Nokia: Man is weakest link in mobile security

The human factor is often overlooked when businesses think about mobile security, says an official from the mobile phone maker.

Human behavior is the biggest risk in mobile security, according to a top Nokia official.

Niklas Savander, Nokia's senior vice-president of enterprise solutions, said workers are more careless with their cellphones than they are with their laptop PCs. "There are thousands of (lost) cellphones found on the London Underground everyday," he quipped.

"Companies should really ask their workers if they realize they are walking around with sensitive corporate data," he said. It is paradoxical, he added, that employees diligently shred pieces of paper, but seem nonchalant about the data in their mobile devices.

Savander is not the first to pinpoint humans as the weakest link in security. Former hacker Kevin Mitnick had also stressed the need for companies to focus on employees in securing their network. Studies have also indicated that businesses often neglect employees' role in the company's security measures.

But where humans fail, organizations can use technology to stop private information from reaching the wrong hands, Savander said. Companies welcome features like "remote wipe", which allows them to erase corporate data remotely, he said.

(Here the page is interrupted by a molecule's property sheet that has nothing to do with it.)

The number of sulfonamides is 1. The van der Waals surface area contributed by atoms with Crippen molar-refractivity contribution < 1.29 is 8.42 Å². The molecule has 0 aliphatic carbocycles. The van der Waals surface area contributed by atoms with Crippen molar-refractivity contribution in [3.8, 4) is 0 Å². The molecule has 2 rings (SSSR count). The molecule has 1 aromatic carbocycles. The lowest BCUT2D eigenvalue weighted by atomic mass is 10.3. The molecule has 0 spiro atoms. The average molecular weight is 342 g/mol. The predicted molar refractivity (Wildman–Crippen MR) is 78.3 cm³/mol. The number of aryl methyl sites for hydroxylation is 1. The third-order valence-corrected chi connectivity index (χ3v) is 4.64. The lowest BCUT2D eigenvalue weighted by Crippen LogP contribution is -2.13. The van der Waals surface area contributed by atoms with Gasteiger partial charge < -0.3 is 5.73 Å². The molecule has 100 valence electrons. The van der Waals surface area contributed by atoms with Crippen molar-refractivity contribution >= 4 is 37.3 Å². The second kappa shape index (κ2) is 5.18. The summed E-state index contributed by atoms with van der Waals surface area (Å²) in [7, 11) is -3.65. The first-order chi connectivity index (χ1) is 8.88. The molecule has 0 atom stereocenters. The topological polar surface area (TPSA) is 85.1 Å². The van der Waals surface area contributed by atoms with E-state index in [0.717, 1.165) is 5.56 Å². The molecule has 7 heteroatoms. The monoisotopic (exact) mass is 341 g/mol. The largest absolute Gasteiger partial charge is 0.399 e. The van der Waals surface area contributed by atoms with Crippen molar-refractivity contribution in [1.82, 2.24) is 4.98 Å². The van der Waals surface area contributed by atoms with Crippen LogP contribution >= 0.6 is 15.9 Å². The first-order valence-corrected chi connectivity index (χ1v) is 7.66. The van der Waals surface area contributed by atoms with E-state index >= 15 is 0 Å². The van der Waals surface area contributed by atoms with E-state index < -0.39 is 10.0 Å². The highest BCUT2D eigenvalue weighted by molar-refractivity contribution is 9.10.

Businesses can also encrypt data on mobile devices, he added. Data encryption will make it harder for dishonest commuters who pick up cellphones on the subway, to retrieve meaningful data.

While security features mean well, Savander emphasized that data protection measures should not make mobile devices and applications harder to use.

Tech support staff, he said, often claim that workers are cool on the security features made available to them. "But if you need 15 passwords and two token (cards) to use an application, people will just say 'forget it'," he said.

Savander added that security features such as wireless encryption, are not user-friendly. However, as technology matures, there is the possibility that some of these security features will be more transparent to users, he said.

Michael Yin, CEO of Mozat, a Singapore-based mobile enterprise solutions provider, said there has to be a balance between security and making mobile devices more user-friendly to employees. "You don't want to scan your fingerprints before you send out a message from your devices," he said.

A Gartner report in April noted that measures undertaken by businesses in mobile security are inadequate. According to the research firm, security enforcement is further complicated by the fact that employees bring in their own devices which run on multiple operating systems.

"This poses a significant challenge in terms of securing corporate data residing on privately-owned devices, as they are not under direct IT management," Gartner cautioned.

Yin said one way of overcoming the problem is to use Java-based software as it provides a common platform to manage mobile devices, many of which are Java-enabled. Mozat's mOrange, for example, can be used to manage and encrypt data passing between corporate networks and the mobile devices.